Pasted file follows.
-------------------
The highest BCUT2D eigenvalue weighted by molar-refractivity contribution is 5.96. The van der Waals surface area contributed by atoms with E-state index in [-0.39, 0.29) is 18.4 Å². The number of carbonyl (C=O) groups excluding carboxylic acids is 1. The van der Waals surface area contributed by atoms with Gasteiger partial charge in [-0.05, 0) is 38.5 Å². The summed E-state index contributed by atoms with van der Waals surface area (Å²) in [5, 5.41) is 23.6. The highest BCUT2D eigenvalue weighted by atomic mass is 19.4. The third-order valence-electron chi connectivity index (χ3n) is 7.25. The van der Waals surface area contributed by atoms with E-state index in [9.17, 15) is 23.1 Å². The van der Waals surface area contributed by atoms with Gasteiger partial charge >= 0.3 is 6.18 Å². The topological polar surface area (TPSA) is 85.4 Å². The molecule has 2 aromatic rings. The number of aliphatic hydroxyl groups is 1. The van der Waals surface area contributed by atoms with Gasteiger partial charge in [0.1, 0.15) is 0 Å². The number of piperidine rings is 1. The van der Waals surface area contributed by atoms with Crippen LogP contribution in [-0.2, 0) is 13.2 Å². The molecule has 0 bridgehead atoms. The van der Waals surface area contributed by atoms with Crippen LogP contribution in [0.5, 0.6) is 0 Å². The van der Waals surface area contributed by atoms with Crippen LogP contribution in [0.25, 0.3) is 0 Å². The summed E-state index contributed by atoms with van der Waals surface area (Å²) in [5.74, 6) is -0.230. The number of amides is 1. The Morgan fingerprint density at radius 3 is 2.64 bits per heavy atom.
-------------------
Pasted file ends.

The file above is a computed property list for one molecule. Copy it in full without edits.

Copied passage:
The highest BCUT2D eigenvalue weighted by molar-refractivity contribution is 5.96. The van der Waals surface area contributed by atoms with E-state index in [-0.39, 0.29) is 18.4 Å². The number of carbonyl (C=O) groups excluding carboxylic acids is 1. The van der Waals surface area contributed by atoms with Gasteiger partial charge in [-0.05, 0) is 38.5 Å². The summed E-state index contributed by atoms with van der Waals surface area (Å²) in [5, 5.41) is 23.6. The highest BCUT2D eigenvalue weighted by atomic mass is 19.4. The third-order valence-electron chi connectivity index (χ3n) is 7.25. The van der Waals surface area contributed by atoms with E-state index in [9.17, 15) is 23.1 Å². The van der Waals surface area contributed by atoms with Gasteiger partial charge >= 0.3 is 6.18 Å². The topological polar surface area (TPSA) is 85.4 Å². The molecule has 2 aromatic rings. The number of aliphatic hydroxyl groups is 1. The van der Waals surface area contributed by atoms with Gasteiger partial charge in [0.1, 0.15) is 0 Å². The number of piperidine rings is 1. The van der Waals surface area contributed by atoms with Crippen LogP contribution in [-0.2, 0) is 13.2 Å². The molecule has 0 bridgehead atoms. The van der Waals surface area contributed by atoms with Crippen LogP contribution in [0.5, 0.6) is 0 Å². The van der Waals surface area contributed by atoms with Crippen LogP contribution in [0.25, 0.3) is 0 Å². The summed E-state index contributed by atoms with van der Waals surface area (Å²) in [5.74, 6) is -0.230. The number of amides is 1. The Morgan fingerprint density at radius 3 is 2.64 bits per heavy atom.